- Age Range: 4 - 7 years
- Grade Level: Preschool - 3
- Lexile Measure: 540L (What's this?)
- Series: Rise and Shine
- Hardcover: 32 pages
- Publisher: Houghton Mifflin; 1st edition (October 28, 2002)
- Language: English
- ISBN-10: 0618253963
- ISBN-13: 978-0618253968
- Product Dimensions: 9 x 0.4 x 11.9 inches
- Shipping Weight: 1.1 pounds (View shipping rates and policies)
- Average Customer Review: 4.2 out of 5 stars See all reviews (54 customer reviews)
- Amazon Best Sellers Rank: #11,732 in Books (See Top 100 in Books)
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Zathura Hardcover – October 28, 2002
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From Publishers Weekly
Twenty years after Jumanji (1981), Van Allsburg picks up where he left off, with Danny and Walter Budwing discovering an oblong box in the park. Walter dismisses the box as "just some dumb old game," but his curious younger brother takes it home anyway. While Walter watches TV, Danny glances at the game's "jungle adventure" board, then turns his attention to a second board with an outer-space theme and "a path of colored squares leading... to a purple planet called Zathura." Just then, "with a click, a small green card popped out of the edge.... He picked it up and read, `Meteor showers, take evasive action.' " The boys don't act too surprised when a giant meteor falls into their tastefully appointed living room, but they do get excited when they see only stars and dark sky outside their windows. Several dice-rolls later, they're scrambling to evade a homicidal robot and a scaly "Zyborg pirate" climbing backward through the meteor-hole in the ceiling (its face goes unseen). As the boys play, their sibling rivalry gives way to cooperation, and grouchy Walter comes to appreciate his little brother. Van Allsburg illustrates the surreal events in a grainy charcoal-black that seems to shimmer on a rough, cream-colored ground. His deathly quiet images double spreads this time have a frozen stillness that leaves all color and activity to the imagination; with each new threat, the book seems to hold its breath. Van Allsburg reuses some devices, and Zathura, like Jumanji, is a satisfying enigma. The puzzling conclusion, involving a black hole and time travel to an earlier illustration, will have devotees scouring the first book and its sequel for clues. All ages.
Copyright 2002 Cahners Business Information, Inc.
From School Library Journal
Kindergarten-Grade 5-For more than 20 years, readers of Jumanji (Houghton, 1981) have had to wonder what happened when the Budwing brothers opened the box that Peter and Judy had frantically discarded in the park. The wait is over, but the wonder continues in this masterfully executed sequel. Walter's physical torture of his younger brother and Danny's annoying behaviors are classic sibling stuff, but savvy readers will recognize that this lack of camaraderie does not bode well here. The simple jungle board does not appeal to Walter, however, so it is not until another game board is uncovered at the bottom of the box that the action begins. This time, the children face the challenges of space, time, and dimension as they read the game cards: "The polarity on your gravity belt is reversed" and "Your gyroscope is malfunctioning." Their journey to the planet Zathura allows Van Allsburg to depict Walter plastered against the living-room ceiling or being swallowed by a black hole. As ringed planets and spaceships swirl past the windows, the boys find their way to teamwork and even affection. Van Allsburg's choice of highly textured paper adds interest and character; the patterned wallpapers are especially effective as homey counterpoints to the surreal story. The creamy background provides warmth and contrast to the black-and-gray sketches, so convincing in conveying depth of field. One can't help but anticipate the encore.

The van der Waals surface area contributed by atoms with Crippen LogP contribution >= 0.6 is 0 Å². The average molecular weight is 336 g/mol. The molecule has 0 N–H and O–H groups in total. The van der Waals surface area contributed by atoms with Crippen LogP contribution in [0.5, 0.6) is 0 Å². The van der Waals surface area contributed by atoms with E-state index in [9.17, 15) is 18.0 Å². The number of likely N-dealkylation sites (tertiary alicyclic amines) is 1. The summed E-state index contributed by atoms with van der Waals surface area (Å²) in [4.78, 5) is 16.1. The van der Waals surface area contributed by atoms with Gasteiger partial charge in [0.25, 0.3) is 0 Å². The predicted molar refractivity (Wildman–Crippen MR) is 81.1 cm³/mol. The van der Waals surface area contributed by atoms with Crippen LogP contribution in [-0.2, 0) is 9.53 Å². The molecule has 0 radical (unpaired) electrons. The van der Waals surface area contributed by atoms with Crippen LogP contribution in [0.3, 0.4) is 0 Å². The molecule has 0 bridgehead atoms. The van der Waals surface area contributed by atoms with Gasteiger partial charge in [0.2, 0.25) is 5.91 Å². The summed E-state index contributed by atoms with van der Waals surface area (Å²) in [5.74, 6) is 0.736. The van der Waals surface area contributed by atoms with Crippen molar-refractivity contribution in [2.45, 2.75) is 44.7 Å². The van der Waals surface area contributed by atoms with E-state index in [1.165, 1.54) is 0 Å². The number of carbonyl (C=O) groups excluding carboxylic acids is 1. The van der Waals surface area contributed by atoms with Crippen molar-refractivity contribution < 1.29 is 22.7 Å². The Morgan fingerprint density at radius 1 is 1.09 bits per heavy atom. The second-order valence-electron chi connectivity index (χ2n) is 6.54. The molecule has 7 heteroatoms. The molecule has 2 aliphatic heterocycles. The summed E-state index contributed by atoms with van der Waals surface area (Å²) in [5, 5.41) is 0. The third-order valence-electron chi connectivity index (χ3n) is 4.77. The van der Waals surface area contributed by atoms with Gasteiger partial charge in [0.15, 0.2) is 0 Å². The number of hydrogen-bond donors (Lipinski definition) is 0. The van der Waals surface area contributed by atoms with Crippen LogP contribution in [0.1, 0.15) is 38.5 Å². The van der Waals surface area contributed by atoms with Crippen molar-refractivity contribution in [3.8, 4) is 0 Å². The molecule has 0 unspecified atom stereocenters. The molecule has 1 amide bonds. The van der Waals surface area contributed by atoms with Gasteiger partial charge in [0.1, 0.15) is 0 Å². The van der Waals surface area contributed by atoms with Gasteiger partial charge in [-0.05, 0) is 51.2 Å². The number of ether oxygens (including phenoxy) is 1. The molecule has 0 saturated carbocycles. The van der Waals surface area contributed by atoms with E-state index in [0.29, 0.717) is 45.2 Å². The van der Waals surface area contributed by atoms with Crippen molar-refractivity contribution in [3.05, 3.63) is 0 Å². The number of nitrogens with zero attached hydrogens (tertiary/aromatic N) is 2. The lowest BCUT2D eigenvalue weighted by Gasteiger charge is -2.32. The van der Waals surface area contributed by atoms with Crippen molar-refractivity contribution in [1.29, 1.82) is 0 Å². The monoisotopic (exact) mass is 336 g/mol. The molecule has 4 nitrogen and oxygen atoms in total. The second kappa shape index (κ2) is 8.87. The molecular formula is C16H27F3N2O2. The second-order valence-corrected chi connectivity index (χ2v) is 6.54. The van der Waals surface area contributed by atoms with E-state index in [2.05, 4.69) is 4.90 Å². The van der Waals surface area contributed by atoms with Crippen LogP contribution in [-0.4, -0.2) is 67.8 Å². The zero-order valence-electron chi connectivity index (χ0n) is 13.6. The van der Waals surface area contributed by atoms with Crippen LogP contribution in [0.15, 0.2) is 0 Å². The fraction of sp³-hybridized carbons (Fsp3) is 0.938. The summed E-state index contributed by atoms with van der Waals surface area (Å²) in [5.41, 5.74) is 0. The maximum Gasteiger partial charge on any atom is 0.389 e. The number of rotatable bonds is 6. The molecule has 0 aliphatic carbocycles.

Wendy Lukehart, Washington DC Public Library
Copyright 2002 Reed Business Information, Inc.
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Top Customer Reviews
The story revolves around Danny and Walter, two brothers who are constantly fighting and bickering. After tusseling in the park on the way home, one of them finds an old board game box next to a tree with the word "Jumanji" printed on it. It had been left there by Peter and Judy after their adventures in the original book of the same name. Walter and Danny take it home, and when they find the jungle board game a bit too immature, they magically find another board wedged into the bottom of the box. One with spaceships and aliens printed on it.
You can probably guess where it goes from there -- the boys take turns trying to reach the planet Zathura to get home, while everything from meteors to lizard aliens to a homicidal robot destroys their house around them.
As always, the illustrations are beautiful and somewhat wistful, in the same odd way that Van Allburg's other books tend to be.